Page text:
Therefore, it is in fairness for Viet Dinh, but very unfair to me, also as a Vietnamese migrant from Vietnam , as Mr. Roberts said:
'In fairness to Viet Dinh, coming as he does as an immigrant from a country without a constitutional tradition, without a Bill of Rights, and without a judiciary empowered to enforce civil liberties, Dinh may only naturally confuse patriotism with loyalty to leader. Trust the Leader, Dinh told the conservatives. They seemed to agree. This certainly is not America 's way.'
No, it is certainly not America 's way or Vietnam 's way or German's way, either. It is absolutely not the way of a free person. It is the way of a backward mindset and that of slaves. Thus it is not a question of an American way or a Vietnamese way. It is not a question of a place where a person came from. It is simply a matter between a mind of Liberty and that of slavery. It is the question of whether individuals understand Liberty , treasure Liberty and defend Liberty --or not.
It is obvious that Dinh Dong Phung Viet and many Vietnamese have not understood and appreciated the meaning of Liberty and a true sense of People's rights versus The State. However, they are not alone. Many American-born and their current President, their congresspersons, and their senators do not understand Liberty , either.
Those who have this kind of mindset believe in Government. And that 'Our Government' cannot and will not do evil, only 'theirs' are capable of evil. They believe that Government gives them Liberty , freedoms and rights. No, these come from nature. They refuse to admit and accept the evidence of their Government's atrocities committed against not only others but also their own people themselves. There is no difference in Communist's atrocities, Nazi's atrocities, USA 's atrocities, Israel 's atrocities, Christian's atrocities, or Muslim's atrocities. Atrocity is atrocity, no matter by whom it is committed or in what and whose name.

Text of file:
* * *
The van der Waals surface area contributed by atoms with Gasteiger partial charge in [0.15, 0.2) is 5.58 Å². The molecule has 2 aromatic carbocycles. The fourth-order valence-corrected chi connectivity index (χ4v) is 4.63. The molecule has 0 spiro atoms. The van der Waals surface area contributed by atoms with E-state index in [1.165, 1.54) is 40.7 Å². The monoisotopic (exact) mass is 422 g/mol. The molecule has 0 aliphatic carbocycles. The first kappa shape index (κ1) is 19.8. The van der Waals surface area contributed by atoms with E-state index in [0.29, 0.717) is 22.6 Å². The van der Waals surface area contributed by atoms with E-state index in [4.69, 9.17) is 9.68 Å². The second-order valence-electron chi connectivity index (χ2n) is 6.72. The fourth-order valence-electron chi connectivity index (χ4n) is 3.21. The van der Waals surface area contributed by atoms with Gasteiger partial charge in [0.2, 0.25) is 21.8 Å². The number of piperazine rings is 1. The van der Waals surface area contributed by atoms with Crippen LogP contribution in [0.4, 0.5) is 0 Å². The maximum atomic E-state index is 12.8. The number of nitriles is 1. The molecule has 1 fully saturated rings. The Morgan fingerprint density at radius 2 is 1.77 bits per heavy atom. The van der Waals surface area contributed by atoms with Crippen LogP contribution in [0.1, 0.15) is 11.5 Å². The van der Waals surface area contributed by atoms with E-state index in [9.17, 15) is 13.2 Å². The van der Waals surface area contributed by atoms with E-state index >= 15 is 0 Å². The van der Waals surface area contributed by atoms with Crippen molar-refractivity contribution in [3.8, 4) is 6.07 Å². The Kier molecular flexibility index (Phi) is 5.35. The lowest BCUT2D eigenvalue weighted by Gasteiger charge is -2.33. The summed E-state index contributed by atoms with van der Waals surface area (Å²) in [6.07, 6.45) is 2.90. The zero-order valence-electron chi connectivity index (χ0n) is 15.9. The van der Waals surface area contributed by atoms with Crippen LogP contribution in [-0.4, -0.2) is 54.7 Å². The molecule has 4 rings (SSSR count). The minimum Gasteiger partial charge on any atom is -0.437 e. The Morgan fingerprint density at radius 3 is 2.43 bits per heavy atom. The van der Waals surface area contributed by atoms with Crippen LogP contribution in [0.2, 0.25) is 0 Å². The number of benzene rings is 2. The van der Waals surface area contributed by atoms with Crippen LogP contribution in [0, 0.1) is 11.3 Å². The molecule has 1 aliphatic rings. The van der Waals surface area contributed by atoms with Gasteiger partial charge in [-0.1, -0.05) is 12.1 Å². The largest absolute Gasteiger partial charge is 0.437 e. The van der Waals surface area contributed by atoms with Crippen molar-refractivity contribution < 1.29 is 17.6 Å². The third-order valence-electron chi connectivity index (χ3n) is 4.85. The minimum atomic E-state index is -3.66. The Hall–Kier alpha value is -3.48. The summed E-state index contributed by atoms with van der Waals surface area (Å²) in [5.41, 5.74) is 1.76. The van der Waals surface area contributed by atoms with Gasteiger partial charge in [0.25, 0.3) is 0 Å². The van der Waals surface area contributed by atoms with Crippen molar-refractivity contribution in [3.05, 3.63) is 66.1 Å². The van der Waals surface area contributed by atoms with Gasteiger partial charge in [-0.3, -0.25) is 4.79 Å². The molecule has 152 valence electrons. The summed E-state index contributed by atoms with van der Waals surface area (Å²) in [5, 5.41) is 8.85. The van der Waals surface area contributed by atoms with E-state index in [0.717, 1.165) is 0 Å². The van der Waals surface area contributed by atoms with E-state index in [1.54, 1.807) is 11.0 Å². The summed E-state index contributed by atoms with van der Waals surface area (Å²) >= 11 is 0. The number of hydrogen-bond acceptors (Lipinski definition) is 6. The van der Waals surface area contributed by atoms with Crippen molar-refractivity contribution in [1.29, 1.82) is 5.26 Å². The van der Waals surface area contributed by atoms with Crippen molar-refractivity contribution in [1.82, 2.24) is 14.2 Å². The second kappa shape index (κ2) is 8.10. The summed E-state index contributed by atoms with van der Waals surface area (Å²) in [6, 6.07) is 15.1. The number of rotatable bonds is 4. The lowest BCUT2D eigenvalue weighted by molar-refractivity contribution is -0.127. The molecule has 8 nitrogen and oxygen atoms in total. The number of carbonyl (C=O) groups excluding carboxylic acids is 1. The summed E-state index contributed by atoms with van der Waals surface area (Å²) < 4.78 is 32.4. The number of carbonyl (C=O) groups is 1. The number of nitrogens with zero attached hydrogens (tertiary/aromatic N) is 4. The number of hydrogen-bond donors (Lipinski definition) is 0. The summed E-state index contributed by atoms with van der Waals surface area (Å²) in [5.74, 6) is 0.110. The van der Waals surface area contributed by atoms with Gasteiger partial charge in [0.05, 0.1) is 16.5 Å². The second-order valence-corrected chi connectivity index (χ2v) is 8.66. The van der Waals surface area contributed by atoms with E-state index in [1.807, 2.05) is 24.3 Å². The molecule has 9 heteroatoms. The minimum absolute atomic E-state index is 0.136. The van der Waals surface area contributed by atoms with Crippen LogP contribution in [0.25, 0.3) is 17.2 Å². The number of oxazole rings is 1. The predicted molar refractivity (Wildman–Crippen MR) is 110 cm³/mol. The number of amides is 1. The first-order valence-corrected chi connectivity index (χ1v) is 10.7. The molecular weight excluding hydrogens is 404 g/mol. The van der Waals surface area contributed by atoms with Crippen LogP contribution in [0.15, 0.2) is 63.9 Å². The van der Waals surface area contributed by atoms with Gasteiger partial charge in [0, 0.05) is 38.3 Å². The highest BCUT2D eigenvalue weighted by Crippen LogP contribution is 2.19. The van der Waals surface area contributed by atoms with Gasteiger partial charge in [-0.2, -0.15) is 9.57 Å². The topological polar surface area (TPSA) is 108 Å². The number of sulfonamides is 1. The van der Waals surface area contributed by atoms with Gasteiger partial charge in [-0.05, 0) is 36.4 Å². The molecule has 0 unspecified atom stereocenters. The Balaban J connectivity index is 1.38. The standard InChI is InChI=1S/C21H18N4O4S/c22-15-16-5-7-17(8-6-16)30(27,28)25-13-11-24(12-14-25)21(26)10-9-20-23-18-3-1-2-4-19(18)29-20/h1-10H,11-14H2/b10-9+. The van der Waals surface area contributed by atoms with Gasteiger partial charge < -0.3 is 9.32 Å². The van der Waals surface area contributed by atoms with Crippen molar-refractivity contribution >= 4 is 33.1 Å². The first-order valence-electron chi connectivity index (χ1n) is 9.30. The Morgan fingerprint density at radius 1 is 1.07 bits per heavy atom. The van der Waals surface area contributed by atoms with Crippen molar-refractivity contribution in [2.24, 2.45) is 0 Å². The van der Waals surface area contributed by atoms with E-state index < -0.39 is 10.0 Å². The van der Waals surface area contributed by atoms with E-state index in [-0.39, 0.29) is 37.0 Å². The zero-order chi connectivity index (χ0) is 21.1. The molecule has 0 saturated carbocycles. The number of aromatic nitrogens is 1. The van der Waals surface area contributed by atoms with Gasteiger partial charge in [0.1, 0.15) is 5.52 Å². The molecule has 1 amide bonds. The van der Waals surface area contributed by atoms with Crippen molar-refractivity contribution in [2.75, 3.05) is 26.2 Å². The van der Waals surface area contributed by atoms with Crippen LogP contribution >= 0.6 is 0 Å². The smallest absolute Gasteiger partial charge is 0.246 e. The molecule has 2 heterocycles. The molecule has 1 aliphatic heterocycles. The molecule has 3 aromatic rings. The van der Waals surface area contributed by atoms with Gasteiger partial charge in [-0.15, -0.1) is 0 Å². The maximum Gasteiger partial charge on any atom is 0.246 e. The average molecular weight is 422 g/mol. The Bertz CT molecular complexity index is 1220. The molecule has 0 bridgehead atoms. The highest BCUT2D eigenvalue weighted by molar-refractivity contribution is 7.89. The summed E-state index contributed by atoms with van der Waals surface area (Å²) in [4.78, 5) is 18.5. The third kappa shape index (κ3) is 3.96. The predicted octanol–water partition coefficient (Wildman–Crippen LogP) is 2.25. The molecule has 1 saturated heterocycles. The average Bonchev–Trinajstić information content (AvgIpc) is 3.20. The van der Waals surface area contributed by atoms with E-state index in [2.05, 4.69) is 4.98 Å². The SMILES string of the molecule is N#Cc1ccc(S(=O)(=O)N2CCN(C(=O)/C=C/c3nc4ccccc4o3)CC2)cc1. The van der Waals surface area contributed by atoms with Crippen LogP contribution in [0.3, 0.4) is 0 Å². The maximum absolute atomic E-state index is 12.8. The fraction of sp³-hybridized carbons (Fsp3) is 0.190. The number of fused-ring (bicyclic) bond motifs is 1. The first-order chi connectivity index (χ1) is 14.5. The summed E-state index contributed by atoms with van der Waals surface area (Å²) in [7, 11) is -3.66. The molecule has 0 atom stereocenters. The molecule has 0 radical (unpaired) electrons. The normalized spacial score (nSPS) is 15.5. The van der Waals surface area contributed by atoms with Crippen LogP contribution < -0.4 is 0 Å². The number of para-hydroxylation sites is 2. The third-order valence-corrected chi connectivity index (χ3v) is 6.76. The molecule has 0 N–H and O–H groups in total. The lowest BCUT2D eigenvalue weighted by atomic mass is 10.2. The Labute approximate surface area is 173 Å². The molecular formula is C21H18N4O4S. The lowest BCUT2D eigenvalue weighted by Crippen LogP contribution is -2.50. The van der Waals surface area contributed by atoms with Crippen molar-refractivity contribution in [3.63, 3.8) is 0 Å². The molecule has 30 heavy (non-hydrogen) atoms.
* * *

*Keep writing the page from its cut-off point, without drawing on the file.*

Those people with this mindset forget the fact that our human political history has been plagued with Government oppression and coercion from the beginning; that humankind was conditioned and conned in such a way to accept the dictatorship of state authority in many forms as legitimate power over us for thousands of years with faked, narrow patriotism and nationalism. And that people not only identified themselves with the state, the flag, the Government, but also sanctified themselves with various forms of fanaticism. Thus the population at large virtually by default became the most effective Governmental volunteer agents, who would censor, deter any anti-government-to-be out of fear and hatred. Only a few hundred years ago did some 'unusual black sheep traitors' among us start to think of Liberty, and urged and convinced other people to rebel, to fight back, and force them, the Government, to give in and accept the elected form as some of them are now. (Let's pretend that elections are always clean and fair.) But the nature of Government power is still there, and the slavery mindset with fear and hatred is also still there.